Tier 3 rules prohibit people from different households, unless they have formed a support bubble, from mixing inside or in private gardens.
Groups of no more than six are allowed to meet in public spaces outdoors.
The rules are enforceable by the police and fines can be issued for those who breach them.
Clarifying the rules around trick-or-treating this Halloween, South Yorkshire Police said: “Our overall policing approach around Halloween will be the same as previous years. We will have an increased number of officers on duty carrying out additional patrols to help to ensure everyone has a safe and enjoyable evening.
“We will also work with our local authority partners to address any reports around anti-social behaviour and will continue to take a common sense and proportionate approach to suspected breaches of Covid regulations.“In Tier 3 areas, such as South Yorkshire, traditional trick-or-treating where you go and knock on someone else’s door would breach the regulations as it means people from different households would be mixing.“We will be directing people to their local authority for the latest public health updates and advice around Halloween activities.”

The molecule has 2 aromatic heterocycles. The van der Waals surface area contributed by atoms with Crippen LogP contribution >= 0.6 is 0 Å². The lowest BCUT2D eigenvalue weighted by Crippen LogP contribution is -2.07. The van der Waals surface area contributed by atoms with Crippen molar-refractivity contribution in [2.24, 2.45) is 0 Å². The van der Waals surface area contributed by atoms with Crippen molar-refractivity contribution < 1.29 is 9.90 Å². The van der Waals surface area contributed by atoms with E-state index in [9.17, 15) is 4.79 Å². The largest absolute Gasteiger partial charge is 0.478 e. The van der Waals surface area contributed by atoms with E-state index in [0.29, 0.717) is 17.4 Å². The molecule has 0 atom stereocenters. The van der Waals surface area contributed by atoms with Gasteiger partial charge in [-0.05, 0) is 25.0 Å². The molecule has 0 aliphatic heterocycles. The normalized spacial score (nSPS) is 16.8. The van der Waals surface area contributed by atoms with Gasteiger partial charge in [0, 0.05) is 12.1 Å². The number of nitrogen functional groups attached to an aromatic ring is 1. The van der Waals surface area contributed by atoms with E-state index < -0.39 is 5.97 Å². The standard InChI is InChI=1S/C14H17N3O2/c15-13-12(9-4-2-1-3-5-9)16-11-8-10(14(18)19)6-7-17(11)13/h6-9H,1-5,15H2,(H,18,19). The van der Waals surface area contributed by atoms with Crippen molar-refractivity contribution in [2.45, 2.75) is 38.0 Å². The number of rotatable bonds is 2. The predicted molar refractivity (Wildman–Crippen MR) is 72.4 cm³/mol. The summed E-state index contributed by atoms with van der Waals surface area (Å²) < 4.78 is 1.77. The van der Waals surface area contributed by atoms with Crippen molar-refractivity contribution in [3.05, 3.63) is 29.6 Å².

South Yorkshire’s Police and Crime Commissioner, Dr Alan Billings, said trick-or-treating this year would put people ‘at unnecessary risk’ and urged people to celebrate differently.
He said: “In Tier three, which we in South Yorkshire find ourselves, trick-or-treating is off the cards, but that doesn’t mean the fun has to stop, we can have just as much fun at home or in the safety of our household bubbles.
“The last thing anyone wants is for the police to have to get involved.
“We all have a responsibility now to get ourselves through what could be a very difficult period and to keep ourselves, our families and friends, and our neighbours, as safe as we possibly can.”
Breaches of Covid rules can land people with fines of £200 for the first offence, doubling for further offences up to a maximum of £6,400.
Organisers of illegal gatherings of 30 people or more can lead to fines of £10,000.